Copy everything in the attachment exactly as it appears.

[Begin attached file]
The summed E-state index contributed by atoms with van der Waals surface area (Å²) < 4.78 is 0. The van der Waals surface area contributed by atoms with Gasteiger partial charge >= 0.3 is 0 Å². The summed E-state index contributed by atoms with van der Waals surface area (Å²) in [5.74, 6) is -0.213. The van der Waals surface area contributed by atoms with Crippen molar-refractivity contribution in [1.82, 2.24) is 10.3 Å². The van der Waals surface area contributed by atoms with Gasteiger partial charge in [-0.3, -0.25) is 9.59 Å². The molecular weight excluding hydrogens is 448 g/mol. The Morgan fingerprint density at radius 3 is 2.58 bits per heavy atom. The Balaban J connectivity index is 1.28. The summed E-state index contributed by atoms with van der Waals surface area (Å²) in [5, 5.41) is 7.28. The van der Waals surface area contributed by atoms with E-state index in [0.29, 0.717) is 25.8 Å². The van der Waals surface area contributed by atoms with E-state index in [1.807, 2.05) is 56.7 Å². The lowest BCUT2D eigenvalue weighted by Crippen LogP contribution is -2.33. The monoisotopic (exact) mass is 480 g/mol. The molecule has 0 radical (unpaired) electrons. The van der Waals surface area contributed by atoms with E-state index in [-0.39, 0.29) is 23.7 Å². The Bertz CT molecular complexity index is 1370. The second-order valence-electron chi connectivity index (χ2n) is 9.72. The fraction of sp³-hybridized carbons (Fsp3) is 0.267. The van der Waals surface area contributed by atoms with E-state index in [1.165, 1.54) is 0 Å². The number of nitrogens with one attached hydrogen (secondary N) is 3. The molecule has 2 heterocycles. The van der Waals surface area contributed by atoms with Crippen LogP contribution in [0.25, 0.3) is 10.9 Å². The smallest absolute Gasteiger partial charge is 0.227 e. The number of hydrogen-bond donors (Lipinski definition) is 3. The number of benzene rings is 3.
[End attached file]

The summed E-state index contributed by atoms with van der Waals surface area (Å²) < 4.78 is 0. The van der Waals surface area contributed by atoms with Gasteiger partial charge >= 0.3 is 0 Å². The summed E-state index contributed by atoms with van der Waals surface area (Å²) in [5.74, 6) is -0.213. The van der Waals surface area contributed by atoms with Crippen molar-refractivity contribution in [1.82, 2.24) is 10.3 Å². The van der Waals surface area contributed by atoms with Gasteiger partial charge in [-0.3, -0.25) is 9.59 Å². The molecular weight excluding hydrogens is 448 g/mol. The Morgan fingerprint density at radius 3 is 2.58 bits per heavy atom. The Balaban J connectivity index is 1.28. The summed E-state index contributed by atoms with van der Waals surface area (Å²) in [5, 5.41) is 7.28. The van der Waals surface area contributed by atoms with E-state index in [0.29, 0.717) is 25.8 Å². The van der Waals surface area contributed by atoms with E-state index in [1.807, 2.05) is 56.7 Å². The lowest BCUT2D eigenvalue weighted by Crippen LogP contribution is -2.33. The monoisotopic (exact) mass is 480 g/mol. The molecule has 0 radical (unpaired) electrons. The van der Waals surface area contributed by atoms with E-state index in [-0.39, 0.29) is 23.7 Å². The Bertz CT molecular complexity index is 1370. The second-order valence-electron chi connectivity index (χ2n) is 9.72. The fraction of sp³-hybridized carbons (Fsp3) is 0.267. The van der Waals surface area contributed by atoms with E-state index in [1.165, 1.54) is 0 Å². The number of nitrogens with one attached hydrogen (secondary N) is 3. The molecule has 2 heterocycles. The van der Waals surface area contributed by atoms with Crippen LogP contribution in [0.25, 0.3) is 10.9 Å². The smallest absolute Gasteiger partial charge is 0.227 e. The number of hydrogen-bond donors (Lipinski definition) is 3. The number of benzene rings is 3.